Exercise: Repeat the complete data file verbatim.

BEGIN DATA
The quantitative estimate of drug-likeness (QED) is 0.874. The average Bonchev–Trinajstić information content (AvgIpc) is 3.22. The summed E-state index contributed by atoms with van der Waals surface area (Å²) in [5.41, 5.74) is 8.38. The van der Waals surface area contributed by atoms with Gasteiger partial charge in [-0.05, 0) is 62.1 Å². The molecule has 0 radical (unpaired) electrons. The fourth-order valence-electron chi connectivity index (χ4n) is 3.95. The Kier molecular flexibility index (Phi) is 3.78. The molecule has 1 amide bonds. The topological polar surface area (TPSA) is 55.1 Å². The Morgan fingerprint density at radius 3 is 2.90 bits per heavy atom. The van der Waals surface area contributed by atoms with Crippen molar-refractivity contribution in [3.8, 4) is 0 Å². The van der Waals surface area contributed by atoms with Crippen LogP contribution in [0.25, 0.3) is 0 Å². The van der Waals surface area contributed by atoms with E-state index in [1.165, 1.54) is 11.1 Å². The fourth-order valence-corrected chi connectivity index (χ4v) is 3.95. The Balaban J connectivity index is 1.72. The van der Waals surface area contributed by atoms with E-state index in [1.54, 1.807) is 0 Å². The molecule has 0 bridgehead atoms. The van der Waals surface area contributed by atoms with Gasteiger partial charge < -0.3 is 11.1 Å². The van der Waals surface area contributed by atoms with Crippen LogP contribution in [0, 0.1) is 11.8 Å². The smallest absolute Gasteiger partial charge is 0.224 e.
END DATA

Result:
The quantitative estimate of drug-likeness (QED) is 0.874. The average Bonchev–Trinajstić information content (AvgIpc) is 3.22. The summed E-state index contributed by atoms with van der Waals surface area (Å²) in [5.41, 5.74) is 8.38. The van der Waals surface area contributed by atoms with Gasteiger partial charge in [-0.05, 0) is 62.1 Å². The molecule has 0 radical (unpaired) electrons. The fourth-order valence-electron chi connectivity index (χ4n) is 3.95. The Kier molecular flexibility index (Phi) is 3.78. The molecule has 1 amide bonds. The topological polar surface area (TPSA) is 55.1 Å². The Morgan fingerprint density at radius 3 is 2.90 bits per heavy atom. The van der Waals surface area contributed by atoms with Crippen molar-refractivity contribution in [3.8, 4) is 0 Å². The van der Waals surface area contributed by atoms with Crippen LogP contribution in [0.25, 0.3) is 0 Å². The van der Waals surface area contributed by atoms with E-state index in [1.165, 1.54) is 11.1 Å². The fourth-order valence-corrected chi connectivity index (χ4v) is 3.95. The Balaban J connectivity index is 1.72. The van der Waals surface area contributed by atoms with E-state index in [1.54, 1.807) is 0 Å². The molecule has 0 bridgehead atoms. The van der Waals surface area contributed by atoms with Gasteiger partial charge < -0.3 is 11.1 Å². The van der Waals surface area contributed by atoms with Crippen LogP contribution in [0, 0.1) is 11.8 Å². The smallest absolute Gasteiger partial charge is 0.224 e.